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Part 1 : Introducing the exposure triangle

*Disclaimer: Notes written by Alistair Keddie.

 

Photography exposure triangle for DSLR notes

 

 

Part 1 : The exposure triangle


To photograph quite literally means ‘to draw with light’ and by understanding how light enters our camera and subsequently, how we affect and control that, then we open up to a new world of photography. Taking a photograph is technically speaking, actually the act of making an exposure. It’s called an exposure because we physically expose a light sensitive material, the camera’s digital sensor, to light.

Generally we control the exposure by understanding the combined affect of three main factors and how, individually these affect the visual statement we want to make. These factors are, ISO which controls how sensitive our camera is to light, Shutter which controls the length of time our sensor if exposed to light, and Aperture, which controls how much light enters our camera. ?

Changing any one of these affects the other two and is why we represent them together as the Exposure Triangle.

 

Better understanding ISO on your camera


Understanding ISO


ISO is a measure of how sensitive the camera is to light. The higher the ISO the higher the sensitivity or the faster its speed and the less light we’ll need to make an exposure. For instance, as day falls into evening, we increase our ISO to a higher or faster setting increasing our camera’s sensitivity to the lower light levels. The lower the ISO, the lower the sensitivity or the slower its speed and the more light we need to make an exposure. For instance, on a sunny or bright day we can use a low or slow ISO like 100 or 200.

This begs the question, why not set the camera to a fast ISO to cope with all lighting conditions?

We don’t have a single ISO setting because the higher or faster we make the sensitivity, the more noise will be introduced into our exposures which can degrade our image quality. This ‘noise’ across the image can get in the way and lead to a loss of fine detail. Colour also suffers at higher ISO’s and begins to desaturate and lose strength. Likewise, high ISO’s tend to produce more contrasty images, losing finer tonal gradients and ranges.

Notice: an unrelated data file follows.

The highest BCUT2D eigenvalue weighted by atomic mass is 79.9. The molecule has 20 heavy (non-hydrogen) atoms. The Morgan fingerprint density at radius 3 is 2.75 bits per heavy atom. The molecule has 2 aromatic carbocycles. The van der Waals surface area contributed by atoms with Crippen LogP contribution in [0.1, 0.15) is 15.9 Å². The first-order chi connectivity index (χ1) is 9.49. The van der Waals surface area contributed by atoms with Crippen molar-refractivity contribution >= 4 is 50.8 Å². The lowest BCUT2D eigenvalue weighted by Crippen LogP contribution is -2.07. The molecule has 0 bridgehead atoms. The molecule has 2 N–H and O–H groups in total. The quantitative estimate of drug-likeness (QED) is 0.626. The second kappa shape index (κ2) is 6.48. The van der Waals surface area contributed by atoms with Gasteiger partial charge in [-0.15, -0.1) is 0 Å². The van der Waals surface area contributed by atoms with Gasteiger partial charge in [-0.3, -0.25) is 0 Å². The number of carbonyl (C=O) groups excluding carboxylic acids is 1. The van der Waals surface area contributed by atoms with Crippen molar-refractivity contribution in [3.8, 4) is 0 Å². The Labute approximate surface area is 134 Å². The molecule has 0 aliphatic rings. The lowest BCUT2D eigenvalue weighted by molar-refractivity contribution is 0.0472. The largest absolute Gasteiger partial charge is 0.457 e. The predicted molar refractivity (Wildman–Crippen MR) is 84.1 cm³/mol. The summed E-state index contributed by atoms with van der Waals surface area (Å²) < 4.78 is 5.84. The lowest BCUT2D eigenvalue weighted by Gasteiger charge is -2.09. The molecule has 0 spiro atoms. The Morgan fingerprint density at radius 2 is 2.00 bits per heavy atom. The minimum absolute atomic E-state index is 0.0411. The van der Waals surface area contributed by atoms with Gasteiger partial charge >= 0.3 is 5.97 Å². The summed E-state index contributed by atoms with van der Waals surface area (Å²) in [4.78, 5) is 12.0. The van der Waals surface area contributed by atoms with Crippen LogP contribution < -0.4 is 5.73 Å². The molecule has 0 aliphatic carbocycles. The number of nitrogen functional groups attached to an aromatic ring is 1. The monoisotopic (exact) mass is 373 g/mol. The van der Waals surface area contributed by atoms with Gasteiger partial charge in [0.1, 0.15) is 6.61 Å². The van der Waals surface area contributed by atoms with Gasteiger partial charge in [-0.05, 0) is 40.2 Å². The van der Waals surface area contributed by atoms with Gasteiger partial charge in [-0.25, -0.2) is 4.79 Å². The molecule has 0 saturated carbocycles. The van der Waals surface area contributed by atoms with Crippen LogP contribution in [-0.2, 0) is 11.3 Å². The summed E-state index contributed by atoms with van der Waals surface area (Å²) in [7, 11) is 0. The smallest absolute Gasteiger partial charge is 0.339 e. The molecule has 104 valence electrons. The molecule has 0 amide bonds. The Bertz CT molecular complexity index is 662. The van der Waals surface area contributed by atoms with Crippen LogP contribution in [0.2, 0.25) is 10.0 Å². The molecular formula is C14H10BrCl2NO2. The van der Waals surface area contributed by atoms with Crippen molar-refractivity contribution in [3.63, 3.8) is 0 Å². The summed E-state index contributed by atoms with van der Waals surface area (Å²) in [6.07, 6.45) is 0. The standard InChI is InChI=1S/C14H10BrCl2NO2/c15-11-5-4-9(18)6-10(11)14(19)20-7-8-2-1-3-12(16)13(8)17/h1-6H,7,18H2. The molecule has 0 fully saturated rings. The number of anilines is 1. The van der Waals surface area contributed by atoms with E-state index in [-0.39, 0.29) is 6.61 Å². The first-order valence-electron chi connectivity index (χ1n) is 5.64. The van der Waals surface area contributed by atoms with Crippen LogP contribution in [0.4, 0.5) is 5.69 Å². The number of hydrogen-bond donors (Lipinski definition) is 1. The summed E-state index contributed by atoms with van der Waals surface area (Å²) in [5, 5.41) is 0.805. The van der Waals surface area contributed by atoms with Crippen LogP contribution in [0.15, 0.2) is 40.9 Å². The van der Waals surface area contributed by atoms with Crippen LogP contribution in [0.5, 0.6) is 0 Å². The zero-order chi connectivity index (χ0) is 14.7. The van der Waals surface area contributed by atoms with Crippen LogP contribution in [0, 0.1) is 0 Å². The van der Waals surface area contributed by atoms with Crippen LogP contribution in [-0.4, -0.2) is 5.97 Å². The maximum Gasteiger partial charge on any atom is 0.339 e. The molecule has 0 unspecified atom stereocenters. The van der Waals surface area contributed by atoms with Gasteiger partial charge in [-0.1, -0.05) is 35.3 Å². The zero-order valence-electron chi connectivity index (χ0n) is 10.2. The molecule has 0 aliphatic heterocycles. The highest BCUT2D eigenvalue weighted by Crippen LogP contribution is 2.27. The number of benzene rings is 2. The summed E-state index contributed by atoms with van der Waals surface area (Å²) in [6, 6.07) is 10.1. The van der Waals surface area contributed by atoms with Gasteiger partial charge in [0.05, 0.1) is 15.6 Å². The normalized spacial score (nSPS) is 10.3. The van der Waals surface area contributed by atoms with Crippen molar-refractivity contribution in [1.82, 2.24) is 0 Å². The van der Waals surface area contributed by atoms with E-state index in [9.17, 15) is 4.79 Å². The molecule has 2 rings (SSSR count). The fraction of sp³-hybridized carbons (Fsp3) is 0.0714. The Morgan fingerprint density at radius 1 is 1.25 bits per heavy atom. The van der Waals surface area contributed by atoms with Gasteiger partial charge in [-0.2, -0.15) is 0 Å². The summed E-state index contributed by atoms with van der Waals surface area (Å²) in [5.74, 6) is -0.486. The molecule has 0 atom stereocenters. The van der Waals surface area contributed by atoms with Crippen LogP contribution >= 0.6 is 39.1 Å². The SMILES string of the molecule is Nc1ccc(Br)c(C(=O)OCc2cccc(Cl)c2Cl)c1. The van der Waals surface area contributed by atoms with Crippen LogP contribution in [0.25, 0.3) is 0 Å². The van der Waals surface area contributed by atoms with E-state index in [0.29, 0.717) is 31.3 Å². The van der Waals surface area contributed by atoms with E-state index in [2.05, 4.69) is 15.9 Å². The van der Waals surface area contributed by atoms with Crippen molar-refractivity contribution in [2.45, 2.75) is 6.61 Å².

We therefore aim to use as low an ISO as conditions will allow. This produces finer image quality with virtually no noise or loss of fine detail as well as capturing strong, saturated colour and finer tonal ranges and gradients.

This is not to say that using high ISO’s will result in poor photographs, quite the contrary. But it is necessary to be aware of the visual impact of raising ISO.

For instance, in the days of high speed film (high ISO) these tended to be black and white producing high contrast grainy images with a very distinctive look or aesthetic to rock and roll, documentary or even war photography where, working hand held without flash in low light you had no alternative.

 

Better understanding noise and grain on your camera for taking better photographs

 

Film grain however is very different to digital noise and is often very beautiful in its own right lending considerably to the visual look and feel of the photography. Digital noise though is a different matter. Untreated, it ugly and can look like a green and red porridge covering our shot. The camera does usually have some built in noise reduction and we can do more on the computer to make noise more attractive, more part of our image.


Typical ISO settings for general use:

100 – 200 ISO:
Generally good for daylight out of doors hand held capture giving very low noise and fine image detail.

400 – 800 ISO:
Use as the light begins to fall or indoors without flash. Usually still gives good detail but more significant noise added as the ISO rises.

1600 ISO and above:
Use in low light conditions where you have no alternative. Significant noise will be added with loss of fine detail at these ISO’s. Provided you can work with this, there is no reason not to use them.

ISO directly affects shutter speed. The higher the ISO, the higher the camera’s sensitivity to light and the faster the possible shutter speeds we can expect. The lower the ISO, the lower the camera’s sensitivity to light and the slower the shutter speeds become. This can be an issue if the shutter become too slow for hand held capture and our images start to blur. On the plus side, raising ISO can allow us to safely shoot hand held in low light.

 

How ISO affects shutter speed in photographs

 

As we’ll discover later when we understand the relationship between depth of field and aperture, we’ll realise that to get the best out of a landscape shot we’d use a low ISO to increase the fine detail and colour saturation. This combined with a small aperture leads to slow shutter speeds and the need for a tripod.

 

Understanding the Shutter


We use the shutter to control the exposure by varying the amount of time the it is open for. This can range from very fast to very slow. Shutter speed are expressed in fractions of a second, and usually range from 1/4000 of a second all the way down to 30 seconds.

Your camera will normally identify the shutter speed as a fraction on its display or may only use the lower number, for instance 30, 100, 500 etc to indicate 1/30, 1/100 and 1/500.

For slower shutter speeds, the display changes, usually after 1/4 sec to show 0”3 to indicate 0.3 seconds, then 0”4, 0”5, 0”6, 0”8, 1” etc. 1” is one second with the quotation mark indicating seconds. From there it drops all the way to 30”. Much lower shutter speeds are also possible but require a remote cable release to operate properly with the camera set to Bulb mode.